Wednesday, November 24, 2010

How it began

I do not come from a musical background. Although I play some guitar, ukulele, mountain dulcimer and sing, I have not had any real musical training. Music however, is a big part of my life. I don't just hear it, I feel it. I love it. I sing to the world and world sings back.

I was introduced to the shakuhachi by my friend Walter Murray Lobb in 2008. I only knew Walt for a year, but he and I shared a lot of interests. I met Walt at my Aikido dojo. I was a brown belt then and Walt was a black belt who knew my teacher and was getting back into the art. We were both school teachers and both had an interest in Japanese culture.

During the year I knew Walt, he retired from teaching and was looking to shake up his life a bit. He decided to move from Ontario to British Columbia (Central to Western Canada). He did not want to bring a lot of his old stuff with him, so before he left he gave me a bunch of albums and a bamboo shakuhachi in a cloth bag.

I couldn't get it to make a sound, but it looked cool, so I put it on a sword stand in my mediation room. And there it sat; a reflection of the amount of thought I was giving it. Walt moved away and began his retirement that fall. Then, on January 1st, 2009 Walt committed suicide.

I don't know much about what happened, and I have had to rely on some friends who live out there who did not really know Walt, but some told me that he had been suffering psychologically. I can't know this for sure, but I know he was a kind and gentle man.

After Walt's death, a dark haze formed for me around that shakuhachi. Walt and I shared a lot of interests. For me, the things we had in common were very nourishing. These are some of the parts of my life that feed my spirit and help me to see the world as an open and free playground (even though the sand box is often wet and full of cat poop). It was sad to think that the same experiences that fed me, did not help to sate his needs or sense of seeking. However, the details and truths of Walt's life and struggles are largely unknown to me, so I can't really put too much weight into any thought about the traditional questions of why he is gone. Regardless, I miss him and am saddened by his loss.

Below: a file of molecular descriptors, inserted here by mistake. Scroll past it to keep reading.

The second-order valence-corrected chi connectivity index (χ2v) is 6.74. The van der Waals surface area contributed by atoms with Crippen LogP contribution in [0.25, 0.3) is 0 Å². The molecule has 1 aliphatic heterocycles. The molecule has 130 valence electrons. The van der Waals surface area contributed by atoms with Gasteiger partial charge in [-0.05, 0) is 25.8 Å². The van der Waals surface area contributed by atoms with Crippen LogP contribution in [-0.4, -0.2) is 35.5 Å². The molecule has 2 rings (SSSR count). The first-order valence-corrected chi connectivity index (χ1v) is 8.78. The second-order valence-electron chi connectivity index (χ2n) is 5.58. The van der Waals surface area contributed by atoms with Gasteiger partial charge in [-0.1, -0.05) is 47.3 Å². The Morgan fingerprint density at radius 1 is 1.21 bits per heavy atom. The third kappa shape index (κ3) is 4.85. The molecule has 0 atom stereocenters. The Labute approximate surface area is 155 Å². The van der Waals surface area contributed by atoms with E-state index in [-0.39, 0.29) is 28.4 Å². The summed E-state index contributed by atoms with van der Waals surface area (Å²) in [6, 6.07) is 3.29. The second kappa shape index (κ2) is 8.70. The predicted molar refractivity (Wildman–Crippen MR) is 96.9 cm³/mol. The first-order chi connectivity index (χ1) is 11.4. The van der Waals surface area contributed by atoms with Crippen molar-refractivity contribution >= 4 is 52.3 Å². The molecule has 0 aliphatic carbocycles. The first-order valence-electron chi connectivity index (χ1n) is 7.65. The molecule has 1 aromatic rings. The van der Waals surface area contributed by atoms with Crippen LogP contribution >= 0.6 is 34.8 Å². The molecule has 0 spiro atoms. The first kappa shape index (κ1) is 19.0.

At some point I developed a feeling that I needed to learn to play Walt's shakuhachi. I didn't even know if it could be played. In a spiritual and intuitive (rather than logical) way, I wanted to play that instrument to heal Walt. Yes, time is linear, and that does not make logical sense, but to my heart it is as clear as the breaking dawn. As well, in setting the intention to play; an intention that came from the gift and the tragedy; Walt's impact on my life became much greater than that suggested by the amount of the time I knew him.

I took the shakuhachi to my Zen teacher, Jay Rinsen Weik, at the Toledo Zen Center. Rinsen plays and has taken lessons with Michael Chikuzen Gould. He took it, played a few notes, handed it back and said "yeah it's good". Taking it from him, I played Ro and got my first clear sound. (yeah, I know, zen magic! lol)

I dug around on the internet, found some stuff, joined shakuhachi BBQ, built some PVC versions and took a lesson via Skype with Michael Chikuzen Gould.

I also did some research into my "new" instrument. It turned out that my shakuhachi is a 2.1 student shakuhachi, made by Monty Levenson. Based on my conversations with him, it is likely that it was built in the early to mid 1970's. Although it is well bound, I consider it a testimony to Mr. Levenson's work that it is in excellent condition, even though it was not properly stored or cared for (possibly) up to 35 years.

That is pretty much the story so far. As I type this, Christmas is approaching and I will soon be playing a shakuhachi yuu and working from some new instructional materials. Regular lessons would be great, but it does not fit financially into my life right now. So although I can't give this process a lot of money right now, I can give it time.

I am playing each day. Working on technique, reviewing my notes from my one online lesson, and trying my best to learn rhythm and notation.

As a beginning player, I am not blogging to instruct. I know I am diving into a very large and unfamiliar ocean. I hope that maintaining this blog will be part of my motivation for playing. With time, effort and sincere intention, maybe something beautiful will grow from Walt's gift. If fortune is kind, it might even seed itself.

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